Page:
Bill to OK Online Gambling Advances in Congress

Published July 1, 2009

Rep. Barney Frank (D-MA) has introduced a bill that would essentially repeal the Unlawful Internet Gambling Enforcement Act and instead tax and regulate online gambling.

The legislation (HR 2267) would allow licensed gambling operators to accept online wagers from people in the United States, amending the 2006 UIGEA, which targets Internet gambling by making it a crime for banks to process financial transactions used to place bets online.

Similar legislation failed in the last Congress. Frank, who has the support of groups such as the Poker Players Alliance and companies including, said when introducing the bill, supporters “have been mobilizing,” adding, “this is a grass-roots thing.”

Bucking Social Conservatives

Supporters of the bill estimate taxes collected from online gambling could bring in up to $6 billion annually to the federal treasury. Social conservatives and the legal casino industry are lined up against the measure.

“There was evidently a strong movement amongst social conservatives to prohibit online gambling,” said Leslie Bocskor, managing partner for Lenox Hill Partners, a New York City-based consulting firm working with Web-based gambling interests. “Some of the traditional gambling institutions also feel they would lose business from their land-based casinos if people were able to stay home and gamble.”

Gamblers Evading Current Law

Bocskor is among those who think the federal ban on Internet gambling hasn’t worked, as canny gamblers have found ways to bet online via accounts overseas, where the practice is generally permitted.

“We have tried prohibiting without success, and lost enormous amounts of potential tax revenue,” Bocskor said. “Business opportunity that has gone overseas and capital that is being put at risk in online casinos is taking capital out of the U.S. economy. Many are now saying we should bring the business back.

“Not only will this be a better way of raising money to offset some of the spending we are seeing,” Bocskor added, “it will also allow U.S. citizens to work for the businesses, and keep the money that is being gambled in U.S. banks and the U.S. economy.”

Tax Benefit Skepticism

Bartlett Cleland, director of the IPI Center for Technology Freedom in Dallas, Texas, is skeptical of the proposal to tax and regulate online gambling. He foresees problems with federal oversight in an industry traditionally regulated at the state level.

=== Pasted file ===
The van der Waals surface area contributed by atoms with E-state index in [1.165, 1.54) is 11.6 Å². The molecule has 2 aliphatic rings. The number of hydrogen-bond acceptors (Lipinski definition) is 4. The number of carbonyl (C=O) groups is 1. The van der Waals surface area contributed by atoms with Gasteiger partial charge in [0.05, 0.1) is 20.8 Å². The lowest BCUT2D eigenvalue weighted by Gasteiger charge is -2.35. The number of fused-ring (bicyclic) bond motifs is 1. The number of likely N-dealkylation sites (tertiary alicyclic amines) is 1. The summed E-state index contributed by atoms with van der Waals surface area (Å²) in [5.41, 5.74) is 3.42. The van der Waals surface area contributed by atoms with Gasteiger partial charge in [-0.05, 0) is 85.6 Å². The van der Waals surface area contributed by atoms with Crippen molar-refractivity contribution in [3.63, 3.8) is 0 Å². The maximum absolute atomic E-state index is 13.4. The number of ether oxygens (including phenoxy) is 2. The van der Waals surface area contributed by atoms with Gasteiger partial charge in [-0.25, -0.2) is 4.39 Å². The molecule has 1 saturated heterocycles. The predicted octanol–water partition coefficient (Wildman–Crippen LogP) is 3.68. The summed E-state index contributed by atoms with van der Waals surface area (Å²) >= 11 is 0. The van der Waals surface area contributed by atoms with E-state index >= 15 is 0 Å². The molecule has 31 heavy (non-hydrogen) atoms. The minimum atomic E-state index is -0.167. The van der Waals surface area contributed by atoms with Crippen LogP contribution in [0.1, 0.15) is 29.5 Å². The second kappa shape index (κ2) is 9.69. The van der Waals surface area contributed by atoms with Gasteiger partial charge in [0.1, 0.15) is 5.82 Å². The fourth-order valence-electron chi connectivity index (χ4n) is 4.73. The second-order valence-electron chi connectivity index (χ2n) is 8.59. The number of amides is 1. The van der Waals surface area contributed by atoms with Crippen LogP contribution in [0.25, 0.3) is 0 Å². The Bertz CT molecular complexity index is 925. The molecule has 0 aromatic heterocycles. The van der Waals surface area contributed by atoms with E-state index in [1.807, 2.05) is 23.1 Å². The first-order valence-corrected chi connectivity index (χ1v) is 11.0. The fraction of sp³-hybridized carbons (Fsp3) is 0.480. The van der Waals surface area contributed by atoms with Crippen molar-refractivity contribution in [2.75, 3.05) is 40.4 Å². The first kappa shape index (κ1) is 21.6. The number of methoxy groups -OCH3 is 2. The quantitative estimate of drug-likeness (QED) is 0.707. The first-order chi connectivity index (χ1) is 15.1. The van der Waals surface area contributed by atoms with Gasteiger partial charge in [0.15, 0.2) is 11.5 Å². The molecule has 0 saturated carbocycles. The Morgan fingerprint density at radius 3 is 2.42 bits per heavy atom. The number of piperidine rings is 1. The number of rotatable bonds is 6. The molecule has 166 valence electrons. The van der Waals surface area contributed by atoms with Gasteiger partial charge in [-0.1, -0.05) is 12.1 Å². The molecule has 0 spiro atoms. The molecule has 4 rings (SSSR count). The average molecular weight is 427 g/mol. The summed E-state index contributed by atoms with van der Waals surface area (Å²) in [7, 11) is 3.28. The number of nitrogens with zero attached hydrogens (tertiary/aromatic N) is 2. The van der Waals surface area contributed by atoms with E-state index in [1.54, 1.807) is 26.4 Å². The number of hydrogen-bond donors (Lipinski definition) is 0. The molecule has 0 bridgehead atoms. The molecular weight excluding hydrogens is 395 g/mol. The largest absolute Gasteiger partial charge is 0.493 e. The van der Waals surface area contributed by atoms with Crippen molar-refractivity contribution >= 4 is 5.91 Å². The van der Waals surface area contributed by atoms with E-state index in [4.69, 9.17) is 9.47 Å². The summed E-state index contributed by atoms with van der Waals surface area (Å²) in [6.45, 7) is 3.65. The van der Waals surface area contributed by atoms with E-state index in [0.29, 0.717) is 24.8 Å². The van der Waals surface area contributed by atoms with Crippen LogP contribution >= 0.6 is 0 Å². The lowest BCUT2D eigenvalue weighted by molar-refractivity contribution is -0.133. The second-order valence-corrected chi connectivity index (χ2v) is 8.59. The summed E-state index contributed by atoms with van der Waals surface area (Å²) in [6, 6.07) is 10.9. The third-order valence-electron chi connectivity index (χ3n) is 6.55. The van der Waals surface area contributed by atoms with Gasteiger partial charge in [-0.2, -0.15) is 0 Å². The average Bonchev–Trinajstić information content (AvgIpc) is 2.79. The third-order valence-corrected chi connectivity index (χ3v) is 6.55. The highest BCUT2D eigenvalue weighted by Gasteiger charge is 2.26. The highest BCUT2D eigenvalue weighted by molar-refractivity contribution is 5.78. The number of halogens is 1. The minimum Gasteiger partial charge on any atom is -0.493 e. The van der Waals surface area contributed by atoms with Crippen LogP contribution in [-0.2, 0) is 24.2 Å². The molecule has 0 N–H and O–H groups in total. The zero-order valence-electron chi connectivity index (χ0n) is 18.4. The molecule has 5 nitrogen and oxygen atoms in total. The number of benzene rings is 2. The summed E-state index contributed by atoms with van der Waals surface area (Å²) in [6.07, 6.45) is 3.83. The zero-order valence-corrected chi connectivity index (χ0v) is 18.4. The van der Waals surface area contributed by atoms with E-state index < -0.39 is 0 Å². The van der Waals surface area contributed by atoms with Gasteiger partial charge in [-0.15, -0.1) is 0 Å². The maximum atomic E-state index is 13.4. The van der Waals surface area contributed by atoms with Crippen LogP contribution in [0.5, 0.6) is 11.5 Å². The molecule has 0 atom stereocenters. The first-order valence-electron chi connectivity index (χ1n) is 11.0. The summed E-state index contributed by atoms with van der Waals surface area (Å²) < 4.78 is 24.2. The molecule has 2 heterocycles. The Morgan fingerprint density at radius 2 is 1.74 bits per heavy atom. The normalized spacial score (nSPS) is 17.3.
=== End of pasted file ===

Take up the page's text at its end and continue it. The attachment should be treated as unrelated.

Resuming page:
“The proposal would seem to create a new federal regulatory body, especially given that each state regulates gambling in its own way with its own gaming commissions or outlaws it to varying degrees,” Cleland said. “Just the notion of how the tax would be collected is a concern.

“At best the law would require self-disclosure of winnings, since much will come from offshore gaming operations,” Cleland added. “These operations would need to cooperate by sending statements of individuals’ winnings that cannot be counted on—or in the alternative would almost have to be an aggressively invasive plan.”

Liberty vs. Taxes

Cleland also questions whether having the federal government heavily regulate online gambling will result in a net benefit for personal freedom.

“The notion that any activity should be legalized simply as a means to raise revenue seems poor justification,” Cleland said. “Certainly from a liberty point of view, there is no change. Either the behavior is outright illegal or the government layers the activity with regulation and heavy taxation. Neither approach seems a hallmark of liberty.

“But more specifically, it is wrong that a government on one hand finds an activity objectionable but then turns around and attempts to raise money on that activity,” Cleland added.

State by State Confusion

Harold Krent, dean and professor at the Chicago-Kent College of Law, believes repealing UIGEA “would eviscerate each state’s ability to determine for itself whether to permit gambling.

“With the increased success of [gambling operations on Indian reservations], however, it has become more difficult to preserve each state’s discretion,” Krent said. “It is up to each state to determine whether to permit lotteries, poker, and the like. That’s the nature of our federalist system.”

Troy Stouffer ([email protected]) writes from Baltimore, Maryland.